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National Commission on Acquired Immune Deficiency Syndrome Records 1983-1994
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Historical Note

The National Commission on Acquired Immune Deficiency Syndrome was an independent body created in 1989 by federal statute (Public Law 100-607). The mission of the National Commission was to advise Congress and the President on the development of "a consistent national policy" concerning the HIV epidemic. The statute created the Commission for a period of up to four years, which expired on September 3, 1993.

The National Commission was preceded by the Presidential Commission on the Human Immunodeficiency Virus Epidemic, which was established on June 24, 1987, by Executive Order 12601. The Presidential Commission held over 45 days of hearings and site visits in preparation of their final report to the President, which was completed on June 27, 1988. One of the recommendations of the final report was the development of a national commission on AIDS to continue their work.

The National Commission consisted of fifteen members including five appointed by the Senate; five by the House; two by President George W. Bush Sr.; and the secretaries of Health and Human Services, Defense, and the Veterans Administration. The Commission accomplished its mission through numerous hearings and site visits.

The Commission's hearings covered the following topic concerning AIDS: healthcare, treatment, and international aspects of the HIV epidemic; Federal, State, and Local responsibilities; the Southern California epidemic; social and human issues; Executive and Legislative branch issues; current research and clinical trials; HIV epidemic in the Commonwealth of Puerto Rico; African American communities; Pediatric and Adolescent HIV; Lesbian, Gay, and Bisexual communities among Asians, Asian Americans, and Pacific Islanders; Women and HIV disease and civil rights; religious communities response; and risks of transmission in healthcare settings.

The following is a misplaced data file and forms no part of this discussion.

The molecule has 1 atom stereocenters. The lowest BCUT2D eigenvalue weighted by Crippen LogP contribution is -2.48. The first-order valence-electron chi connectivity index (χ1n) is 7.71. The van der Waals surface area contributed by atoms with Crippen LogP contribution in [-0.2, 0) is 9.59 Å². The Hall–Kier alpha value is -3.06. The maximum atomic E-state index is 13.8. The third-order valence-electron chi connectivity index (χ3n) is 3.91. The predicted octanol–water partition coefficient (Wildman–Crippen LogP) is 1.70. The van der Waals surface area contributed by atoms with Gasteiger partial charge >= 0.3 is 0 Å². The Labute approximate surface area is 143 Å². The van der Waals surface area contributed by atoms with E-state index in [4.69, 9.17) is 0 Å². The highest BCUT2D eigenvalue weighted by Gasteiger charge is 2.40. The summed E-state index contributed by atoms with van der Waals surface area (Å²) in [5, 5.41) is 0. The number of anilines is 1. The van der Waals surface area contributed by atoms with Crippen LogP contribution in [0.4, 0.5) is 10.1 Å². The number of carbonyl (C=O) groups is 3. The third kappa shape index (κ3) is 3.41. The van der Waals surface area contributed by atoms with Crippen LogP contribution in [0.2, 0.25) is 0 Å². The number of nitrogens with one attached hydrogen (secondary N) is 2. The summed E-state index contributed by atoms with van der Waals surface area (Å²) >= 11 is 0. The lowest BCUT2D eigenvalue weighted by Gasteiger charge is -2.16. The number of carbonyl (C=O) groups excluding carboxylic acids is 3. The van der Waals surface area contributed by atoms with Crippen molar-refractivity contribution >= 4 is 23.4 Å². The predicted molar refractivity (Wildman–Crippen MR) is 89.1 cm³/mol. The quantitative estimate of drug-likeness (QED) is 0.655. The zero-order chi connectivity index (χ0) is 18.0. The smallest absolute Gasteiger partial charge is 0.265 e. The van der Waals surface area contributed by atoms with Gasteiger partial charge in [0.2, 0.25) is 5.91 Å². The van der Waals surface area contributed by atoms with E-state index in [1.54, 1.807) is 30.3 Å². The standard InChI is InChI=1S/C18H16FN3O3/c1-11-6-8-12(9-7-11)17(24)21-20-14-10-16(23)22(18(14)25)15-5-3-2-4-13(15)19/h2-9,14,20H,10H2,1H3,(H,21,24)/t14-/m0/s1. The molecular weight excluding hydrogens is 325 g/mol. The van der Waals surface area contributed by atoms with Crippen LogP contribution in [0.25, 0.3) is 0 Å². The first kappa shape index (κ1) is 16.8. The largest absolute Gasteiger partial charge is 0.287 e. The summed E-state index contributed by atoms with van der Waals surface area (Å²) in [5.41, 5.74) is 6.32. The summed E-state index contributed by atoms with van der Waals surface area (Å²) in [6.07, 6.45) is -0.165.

Site visits included Southern California community based organizations in order to observe their response to the epidemic. Other site visits also included the homeless in New York City, Newark, and Jersey City; AIDS in the rural communities of Waycross, Albany, and Macon, Georgia; HIV and AIDS in New York City correctional facilities; the epidemic in the Commonwealth of Puerto Rico; regional responses in Belle Glade and Miami, Florida; and the Native American Communities of Oklahoma, Minnesota, South Dakota, Arizona, and New Mexico.

During its tenure the Commission produced fifteen reports plus analytical and policy statements on a number of issues. AIDS: An Expanding Tragedy, the Commission's final report was issued in June 1993. The final report discusses the future of the AIDS epidemic in America and established two main recommendations on the appropriate response. The first recommendation was that leaders at all levels must speak out about AIDS to their constituencies. Secondly, we must develop a clear well-articulated national plan for confronting AIDS. The steps necessary to meet these guidelines are outlined by the Commission in Mobilizing America's Response to AIDS, which was sent directly to the President.